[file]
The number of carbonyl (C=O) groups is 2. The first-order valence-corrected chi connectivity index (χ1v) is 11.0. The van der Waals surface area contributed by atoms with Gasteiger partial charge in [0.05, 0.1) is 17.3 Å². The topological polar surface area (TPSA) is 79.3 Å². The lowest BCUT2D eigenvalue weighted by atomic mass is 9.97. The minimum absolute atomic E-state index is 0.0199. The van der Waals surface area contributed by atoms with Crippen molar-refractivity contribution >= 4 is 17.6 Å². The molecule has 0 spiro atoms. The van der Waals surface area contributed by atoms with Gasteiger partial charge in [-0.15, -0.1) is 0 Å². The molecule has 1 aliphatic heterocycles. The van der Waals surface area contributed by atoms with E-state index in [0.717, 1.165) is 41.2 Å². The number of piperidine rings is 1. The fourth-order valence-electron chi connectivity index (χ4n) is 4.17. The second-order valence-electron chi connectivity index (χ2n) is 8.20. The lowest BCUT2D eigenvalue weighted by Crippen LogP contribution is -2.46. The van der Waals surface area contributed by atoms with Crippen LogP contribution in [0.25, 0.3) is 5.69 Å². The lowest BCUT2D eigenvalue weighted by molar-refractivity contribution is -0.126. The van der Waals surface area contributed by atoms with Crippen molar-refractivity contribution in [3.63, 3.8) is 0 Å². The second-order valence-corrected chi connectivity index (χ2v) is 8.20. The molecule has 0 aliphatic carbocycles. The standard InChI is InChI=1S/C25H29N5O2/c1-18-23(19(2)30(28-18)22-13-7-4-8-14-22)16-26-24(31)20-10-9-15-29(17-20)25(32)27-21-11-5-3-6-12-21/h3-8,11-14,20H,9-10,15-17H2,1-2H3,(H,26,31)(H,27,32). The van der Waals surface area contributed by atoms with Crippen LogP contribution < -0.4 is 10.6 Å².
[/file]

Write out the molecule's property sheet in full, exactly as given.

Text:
The number of carbonyl (C=O) groups is 2. The first-order valence-corrected chi connectivity index (χ1v) is 11.0. The van der Waals surface area contributed by atoms with Gasteiger partial charge in [0.05, 0.1) is 17.3 Å². The topological polar surface area (TPSA) is 79.3 Å². The lowest BCUT2D eigenvalue weighted by atomic mass is 9.97. The minimum absolute atomic E-state index is 0.0199. The van der Waals surface area contributed by atoms with Crippen molar-refractivity contribution >= 4 is 17.6 Å². The molecule has 0 spiro atoms. The van der Waals surface area contributed by atoms with Gasteiger partial charge in [-0.15, -0.1) is 0 Å². The molecule has 1 aliphatic heterocycles. The van der Waals surface area contributed by atoms with E-state index in [0.717, 1.165) is 41.2 Å². The number of piperidine rings is 1. The fourth-order valence-electron chi connectivity index (χ4n) is 4.17. The second-order valence-electron chi connectivity index (χ2n) is 8.20. The lowest BCUT2D eigenvalue weighted by Crippen LogP contribution is -2.46. The van der Waals surface area contributed by atoms with Crippen LogP contribution in [0.25, 0.3) is 5.69 Å². The lowest BCUT2D eigenvalue weighted by molar-refractivity contribution is -0.126. The van der Waals surface area contributed by atoms with Crippen molar-refractivity contribution in [3.63, 3.8) is 0 Å². The second-order valence-corrected chi connectivity index (χ2v) is 8.20. The molecule has 0 aliphatic carbocycles. The standard InChI is InChI=1S/C25H29N5O2/c1-18-23(19(2)30(28-18)22-13-7-4-8-14-22)16-26-24(31)20-10-9-15-29(17-20)25(32)27-21-11-5-3-6-12-21/h3-8,11-14,20H,9-10,15-17H2,1-2H3,(H,26,31)(H,27,32). The van der Waals surface area contributed by atoms with Crippen LogP contribution < -0.4 is 10.6 Å².